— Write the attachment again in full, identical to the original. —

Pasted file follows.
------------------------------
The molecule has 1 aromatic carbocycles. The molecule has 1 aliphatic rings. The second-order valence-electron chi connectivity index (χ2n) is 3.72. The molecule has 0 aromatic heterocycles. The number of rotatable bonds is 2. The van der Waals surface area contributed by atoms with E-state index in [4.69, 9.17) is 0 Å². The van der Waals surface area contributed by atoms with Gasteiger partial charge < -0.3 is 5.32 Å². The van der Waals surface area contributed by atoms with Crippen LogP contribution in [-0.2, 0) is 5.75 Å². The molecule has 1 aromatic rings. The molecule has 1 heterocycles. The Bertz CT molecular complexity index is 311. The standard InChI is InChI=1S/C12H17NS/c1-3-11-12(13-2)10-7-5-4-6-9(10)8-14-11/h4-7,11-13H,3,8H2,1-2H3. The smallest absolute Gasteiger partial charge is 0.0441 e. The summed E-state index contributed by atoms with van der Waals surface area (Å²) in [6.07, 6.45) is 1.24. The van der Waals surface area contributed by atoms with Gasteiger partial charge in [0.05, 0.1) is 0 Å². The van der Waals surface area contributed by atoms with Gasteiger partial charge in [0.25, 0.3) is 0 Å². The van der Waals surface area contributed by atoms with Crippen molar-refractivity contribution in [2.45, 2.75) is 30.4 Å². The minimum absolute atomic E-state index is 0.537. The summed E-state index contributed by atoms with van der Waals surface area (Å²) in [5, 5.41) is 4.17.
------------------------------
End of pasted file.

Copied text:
The molecule has 1 aromatic carbocycles. The molecule has 1 aliphatic rings. The second-order valence-electron chi connectivity index (χ2n) is 3.72. The molecule has 0 aromatic heterocycles. The number of rotatable bonds is 2. The van der Waals surface area contributed by atoms with E-state index in [4.69, 9.17) is 0 Å². The van der Waals surface area contributed by atoms with Gasteiger partial charge < -0.3 is 5.32 Å². The van der Waals surface area contributed by atoms with Crippen LogP contribution in [-0.2, 0) is 5.75 Å². The molecule has 1 aromatic rings. The molecule has 1 heterocycles. The Bertz CT molecular complexity index is 311. The standard InChI is InChI=1S/C12H17NS/c1-3-11-12(13-2)10-7-5-4-6-9(10)8-14-11/h4-7,11-13H,3,8H2,1-2H3. The smallest absolute Gasteiger partial charge is 0.0441 e. The summed E-state index contributed by atoms with van der Waals surface area (Å²) in [6.07, 6.45) is 1.24. The van der Waals surface area contributed by atoms with Gasteiger partial charge in [0.05, 0.1) is 0 Å². The van der Waals surface area contributed by atoms with Gasteiger partial charge in [0.25, 0.3) is 0 Å². The van der Waals surface area contributed by atoms with Crippen molar-refractivity contribution in [2.45, 2.75) is 30.4 Å². The minimum absolute atomic E-state index is 0.537. The summed E-state index contributed by atoms with van der Waals surface area (Å²) in [5, 5.41) is 4.17.